Third, the defense can try to show that Manning won’t get a fair trial due to comments President Barack Obama made last year at a fundraiser. Obama said that Manning broke the law.
“I have to abide by certain classified information,” Obama said on a video posted on YouTube. “If I was to release stuff, information that I’m not authorized to release, I’m breaking the law. … We’re a nation of laws. We don’t individually make our own decisions about how the laws operate. … He broke the law.”
There isn’t anyone who reports to the commander in chief who would want to go against that, said Waddington, so the case seems unfair from the start.
A controversial witness
If Waddington were defending Manning, he said, his first priority would be to attack the credibility of Adrian Lamo, a California hacker who says Manning reached out to him in an Internet chat and confessed to downloading intelligence and giving it to WikiLeaks.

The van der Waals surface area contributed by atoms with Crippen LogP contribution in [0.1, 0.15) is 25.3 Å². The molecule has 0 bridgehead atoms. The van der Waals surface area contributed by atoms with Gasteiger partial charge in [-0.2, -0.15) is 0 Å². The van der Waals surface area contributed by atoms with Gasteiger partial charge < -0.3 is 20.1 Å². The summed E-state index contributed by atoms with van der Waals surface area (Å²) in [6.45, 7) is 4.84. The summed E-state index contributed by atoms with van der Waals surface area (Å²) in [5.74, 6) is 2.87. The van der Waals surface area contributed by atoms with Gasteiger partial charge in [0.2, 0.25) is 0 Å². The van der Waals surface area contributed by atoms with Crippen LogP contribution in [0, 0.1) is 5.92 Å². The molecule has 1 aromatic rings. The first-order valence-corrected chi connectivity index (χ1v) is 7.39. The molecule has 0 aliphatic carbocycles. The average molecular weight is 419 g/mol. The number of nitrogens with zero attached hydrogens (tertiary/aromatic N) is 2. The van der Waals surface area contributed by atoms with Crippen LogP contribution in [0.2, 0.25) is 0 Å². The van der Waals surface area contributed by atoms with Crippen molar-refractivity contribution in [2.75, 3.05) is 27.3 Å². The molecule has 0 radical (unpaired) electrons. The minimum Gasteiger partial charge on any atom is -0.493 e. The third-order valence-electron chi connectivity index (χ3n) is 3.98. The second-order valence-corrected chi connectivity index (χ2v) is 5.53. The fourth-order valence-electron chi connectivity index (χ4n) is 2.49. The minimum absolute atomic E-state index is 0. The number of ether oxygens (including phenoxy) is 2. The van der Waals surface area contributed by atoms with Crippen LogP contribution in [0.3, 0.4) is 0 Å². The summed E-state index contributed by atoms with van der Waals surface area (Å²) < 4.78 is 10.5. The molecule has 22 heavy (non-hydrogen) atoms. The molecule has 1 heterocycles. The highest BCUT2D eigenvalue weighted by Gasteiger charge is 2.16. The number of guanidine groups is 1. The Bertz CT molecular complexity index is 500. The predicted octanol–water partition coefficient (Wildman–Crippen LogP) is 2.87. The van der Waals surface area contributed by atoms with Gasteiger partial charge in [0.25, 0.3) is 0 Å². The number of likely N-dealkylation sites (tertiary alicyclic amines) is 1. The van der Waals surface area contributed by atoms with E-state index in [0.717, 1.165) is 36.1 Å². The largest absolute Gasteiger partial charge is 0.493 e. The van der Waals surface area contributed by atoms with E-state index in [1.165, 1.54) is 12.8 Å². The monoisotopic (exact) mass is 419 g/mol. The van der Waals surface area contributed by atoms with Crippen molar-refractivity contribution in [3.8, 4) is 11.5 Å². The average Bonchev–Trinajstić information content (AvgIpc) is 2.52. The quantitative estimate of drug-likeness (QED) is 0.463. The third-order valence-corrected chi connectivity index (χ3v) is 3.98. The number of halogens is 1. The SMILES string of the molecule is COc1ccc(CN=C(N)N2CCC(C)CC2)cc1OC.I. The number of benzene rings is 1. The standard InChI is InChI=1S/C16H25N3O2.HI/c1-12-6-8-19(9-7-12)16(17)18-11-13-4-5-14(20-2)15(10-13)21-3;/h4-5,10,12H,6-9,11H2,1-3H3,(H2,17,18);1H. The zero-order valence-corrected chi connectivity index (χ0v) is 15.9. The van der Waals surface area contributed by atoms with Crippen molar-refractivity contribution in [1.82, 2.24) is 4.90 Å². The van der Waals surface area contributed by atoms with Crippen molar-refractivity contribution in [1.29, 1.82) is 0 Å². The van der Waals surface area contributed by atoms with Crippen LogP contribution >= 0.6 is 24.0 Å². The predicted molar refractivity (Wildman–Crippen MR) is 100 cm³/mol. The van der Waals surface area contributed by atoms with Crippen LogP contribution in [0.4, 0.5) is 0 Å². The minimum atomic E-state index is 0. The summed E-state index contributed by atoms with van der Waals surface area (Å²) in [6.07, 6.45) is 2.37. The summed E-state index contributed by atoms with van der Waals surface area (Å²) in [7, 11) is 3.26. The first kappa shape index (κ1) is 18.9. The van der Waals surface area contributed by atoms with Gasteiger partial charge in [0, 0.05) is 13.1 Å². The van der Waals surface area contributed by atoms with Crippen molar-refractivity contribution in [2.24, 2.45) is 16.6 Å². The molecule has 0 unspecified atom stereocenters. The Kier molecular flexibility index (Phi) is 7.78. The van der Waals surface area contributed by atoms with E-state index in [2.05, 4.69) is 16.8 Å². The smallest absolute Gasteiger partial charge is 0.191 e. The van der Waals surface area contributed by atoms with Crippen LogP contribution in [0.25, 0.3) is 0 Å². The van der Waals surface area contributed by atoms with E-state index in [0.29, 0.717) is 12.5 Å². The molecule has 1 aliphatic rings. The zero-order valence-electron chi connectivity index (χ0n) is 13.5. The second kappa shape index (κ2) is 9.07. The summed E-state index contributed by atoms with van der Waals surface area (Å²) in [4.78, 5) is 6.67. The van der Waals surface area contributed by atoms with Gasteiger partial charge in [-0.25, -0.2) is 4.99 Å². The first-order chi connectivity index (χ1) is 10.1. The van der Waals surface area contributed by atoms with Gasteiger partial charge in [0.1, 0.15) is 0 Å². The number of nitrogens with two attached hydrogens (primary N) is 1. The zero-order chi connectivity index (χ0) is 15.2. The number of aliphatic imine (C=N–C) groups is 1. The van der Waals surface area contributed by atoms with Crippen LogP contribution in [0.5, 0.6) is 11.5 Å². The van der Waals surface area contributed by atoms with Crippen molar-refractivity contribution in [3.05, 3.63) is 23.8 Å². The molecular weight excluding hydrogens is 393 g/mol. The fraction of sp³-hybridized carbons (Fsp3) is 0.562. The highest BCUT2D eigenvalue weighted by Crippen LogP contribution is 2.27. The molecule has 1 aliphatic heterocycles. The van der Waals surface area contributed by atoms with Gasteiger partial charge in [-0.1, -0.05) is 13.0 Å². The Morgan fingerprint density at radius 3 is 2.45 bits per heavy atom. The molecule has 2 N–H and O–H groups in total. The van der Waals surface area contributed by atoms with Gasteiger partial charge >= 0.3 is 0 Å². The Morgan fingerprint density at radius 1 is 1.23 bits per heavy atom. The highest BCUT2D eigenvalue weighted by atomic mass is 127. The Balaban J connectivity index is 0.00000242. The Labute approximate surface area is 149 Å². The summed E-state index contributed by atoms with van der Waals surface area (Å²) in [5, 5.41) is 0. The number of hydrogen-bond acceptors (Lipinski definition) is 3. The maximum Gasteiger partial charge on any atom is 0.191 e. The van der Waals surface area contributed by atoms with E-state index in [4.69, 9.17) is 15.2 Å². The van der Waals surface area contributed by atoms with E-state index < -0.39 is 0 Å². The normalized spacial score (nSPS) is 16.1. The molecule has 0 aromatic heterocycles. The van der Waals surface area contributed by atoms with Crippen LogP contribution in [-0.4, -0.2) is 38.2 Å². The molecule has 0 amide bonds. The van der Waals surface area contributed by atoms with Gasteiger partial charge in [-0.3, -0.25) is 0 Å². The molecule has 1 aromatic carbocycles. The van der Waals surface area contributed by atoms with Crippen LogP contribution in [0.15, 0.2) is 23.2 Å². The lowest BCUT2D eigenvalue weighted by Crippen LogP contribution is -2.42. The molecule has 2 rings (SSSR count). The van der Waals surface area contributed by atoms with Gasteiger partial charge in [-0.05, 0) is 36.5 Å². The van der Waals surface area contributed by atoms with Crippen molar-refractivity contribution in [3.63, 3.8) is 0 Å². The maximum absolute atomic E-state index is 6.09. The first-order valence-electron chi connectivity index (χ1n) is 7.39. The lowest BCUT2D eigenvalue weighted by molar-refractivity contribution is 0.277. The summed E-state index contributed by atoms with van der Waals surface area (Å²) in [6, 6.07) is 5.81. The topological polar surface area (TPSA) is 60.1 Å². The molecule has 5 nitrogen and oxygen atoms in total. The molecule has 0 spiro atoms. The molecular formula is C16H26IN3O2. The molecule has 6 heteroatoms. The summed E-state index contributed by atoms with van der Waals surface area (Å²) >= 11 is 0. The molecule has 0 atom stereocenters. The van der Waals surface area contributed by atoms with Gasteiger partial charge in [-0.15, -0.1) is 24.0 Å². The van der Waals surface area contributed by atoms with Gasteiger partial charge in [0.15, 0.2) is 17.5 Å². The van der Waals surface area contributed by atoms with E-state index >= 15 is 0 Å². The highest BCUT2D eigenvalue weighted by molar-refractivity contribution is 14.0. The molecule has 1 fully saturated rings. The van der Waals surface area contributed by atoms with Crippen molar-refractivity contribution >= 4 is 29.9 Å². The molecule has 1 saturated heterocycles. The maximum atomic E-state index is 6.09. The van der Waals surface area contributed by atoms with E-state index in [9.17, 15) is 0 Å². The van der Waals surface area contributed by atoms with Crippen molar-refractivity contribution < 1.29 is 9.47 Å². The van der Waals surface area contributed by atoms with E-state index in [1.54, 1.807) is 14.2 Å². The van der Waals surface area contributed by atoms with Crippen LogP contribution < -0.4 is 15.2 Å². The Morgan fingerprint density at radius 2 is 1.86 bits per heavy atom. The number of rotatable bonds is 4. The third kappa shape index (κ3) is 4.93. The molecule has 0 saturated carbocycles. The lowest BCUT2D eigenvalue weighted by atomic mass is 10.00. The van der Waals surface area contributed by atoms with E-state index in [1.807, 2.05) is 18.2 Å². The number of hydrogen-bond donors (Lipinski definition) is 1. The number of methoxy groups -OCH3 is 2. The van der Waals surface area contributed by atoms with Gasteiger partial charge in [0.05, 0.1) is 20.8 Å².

Neither Manning nor his counsel has confirmed or denied that Manning was indeed the one writing the instant messages in the chat log. WikiLeaks and the news organizations that published stories based on the leaked material have never identified who gave it to them.
Lamo told CNN.com last year, and reiterated in interviews throughout the past year, that he turned Manning in to the FBI because he believed that what Manning wrote to him could be used to harm national security.
In an unrelated incident, Lamo was convicted in 2004 on one count of computer crimes after breaking into the New York Times, Microsoft and Lexis-Nexis computer systems and has reportedly breached Excite@Home’s company network and broken into the internal networks of Yahoo! and MCI WorldCom.
Lamo has repeatedly told CNN.com over the past year that his hacking is in his past and he had altruistic intentions when it came to turning in Manning.
Lamo was on the list of witnesses Coombs wants to question at the Article 32 hearing. Reached via e-mail late Wednesday, Lamo responded to CNN.com’s question about whether he would testify.
Lamo wrote that he was in a “pre-hearing meeting.” He e-mailed, “I’ll be in the area, but can’t confirm that I’ll testify.”
“I would put that guy on trial and make him lay out the evidence he has against Manning,” said Waddington. “He would be the weakest link, to me, in the government’s case.”